Despite intense lobbying by science policy advocates (ex. U15, Universities Canada, the Canadian Science Policy Centre) and the publication of reports, such as the Advisory Panel on the Federal Research Support System chaired by Frédéric Bouchard, the 2023 federal budget contained no new investment in the base budgets of the three Canadian research granting councils to support fundamental, discovery-based research.
We have reached a critical juncture where the federal government must make fundamental research a national priority and fund it at a level that will allow us to compete internationally and retain our most talented researchers. But the research community cannot leave it to advocacy groups to do all the heavy lifting; at the risk of mixing my metaphors here, we must step up to the plate!
Much has been written about this situation, including excellent articles by Paul Wells and Paul Basken, decrying how Canada is falling behind in its support of research and innovation globally. According to the Organization for Economic Cooperation and Development, Canada’s investment in research and development in 2020 amounted to 1.8 per cent of its GDP – significantly less than the 2.7 per cent average for OECD members – and it has stagnated at that level for the past 20 years. By contrast, the United States’ investment in R&D grew from 2.6 per cent of GDP in 2000 to 3.4 per cent in 2020; over that same period, South Korea’s investment grew from 2.1 per cent to 4.8 per cent of their GDP! Reflecting on the neglect of fundamental research in the 2023 federal budget, Paul Davidson, former president of Universities Canada, was quoted in Mr. Basken’s article as saying, “Right now, the [federal] government is eating its own seed corn.”
This stagnation is reflected in funding programs that support fundamental research across all disciplines. For example, the average value of an NSERC Discovery grant, adjusted for inflation, has not changed in the past 15 years; more egregiously, the value of Tri-Council scholarships and fellowships, not adjusted for inflation, has not changed in the past 20 years. Echoing the 2017 report of the advisory panel on federal support for fundamental science chaired by David Naylor, the 2023 Bouchard report states that it is “critically important that core funding of the granting councils be significantly increased to address (1) the pressures resulting from the growth in the system (e.g., increasing number of graduate students and postdoctoral fellows); (2) the effect of inflation; and (3) the importance of nurturing a globally competitive research and talent base.” In fairness, the 2023 budget document does state that “the government is carefully considering the advisory panel’s advice, with more detail to follow in the coming months on further efforts to modernize the [research support] system.” Notwithstanding the foregoing, it is incumbent on the Canadian research community to keep the pressure on the federal government to resolve the current underfunding of fundamental research across all scholarly disciplines.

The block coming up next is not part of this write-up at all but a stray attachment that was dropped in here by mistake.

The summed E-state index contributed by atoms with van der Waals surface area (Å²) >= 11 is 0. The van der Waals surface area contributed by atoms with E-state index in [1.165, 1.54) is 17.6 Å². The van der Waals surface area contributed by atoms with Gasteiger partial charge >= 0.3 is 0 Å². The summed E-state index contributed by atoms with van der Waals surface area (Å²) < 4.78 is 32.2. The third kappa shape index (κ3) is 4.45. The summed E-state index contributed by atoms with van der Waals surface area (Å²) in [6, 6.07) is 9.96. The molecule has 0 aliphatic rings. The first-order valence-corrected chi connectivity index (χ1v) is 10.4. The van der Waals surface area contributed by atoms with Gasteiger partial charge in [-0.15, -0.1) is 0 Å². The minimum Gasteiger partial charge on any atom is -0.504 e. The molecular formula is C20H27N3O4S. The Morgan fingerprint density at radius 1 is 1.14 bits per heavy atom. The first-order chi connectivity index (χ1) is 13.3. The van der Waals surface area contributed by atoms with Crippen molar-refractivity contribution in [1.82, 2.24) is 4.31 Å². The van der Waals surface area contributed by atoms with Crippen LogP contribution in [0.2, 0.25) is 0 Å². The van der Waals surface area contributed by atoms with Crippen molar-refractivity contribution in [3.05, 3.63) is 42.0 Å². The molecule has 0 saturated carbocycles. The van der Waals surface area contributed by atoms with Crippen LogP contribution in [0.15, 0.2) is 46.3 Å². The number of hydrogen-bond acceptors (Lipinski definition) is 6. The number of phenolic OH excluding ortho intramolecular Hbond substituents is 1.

But how can we do this? How can we start moving the needle in a meaningful way? Canadian universities, through the efforts of their senior leadership and those of advocacy groups like the U15 and Universities Canada, have lobbied the federal government with varying degrees of success for many years. Some of our distinguished colleagues have written opinion articles on the critical importance of fundamental research to the advancement of society and as the training ground for the next generation of researchers. More recently, grassroots organizations like Support Our Science have focused their advocacy on improving financial support for graduate students and postdoctoral scholars in Canada. But many of our players are sitting on the sideline. I believe it is incumbent on all researchers, especially those who receive Tri-Council funding, to educate the Canadian population (i.e., those who fund our activities through their tax dollars) on the importance of what we do.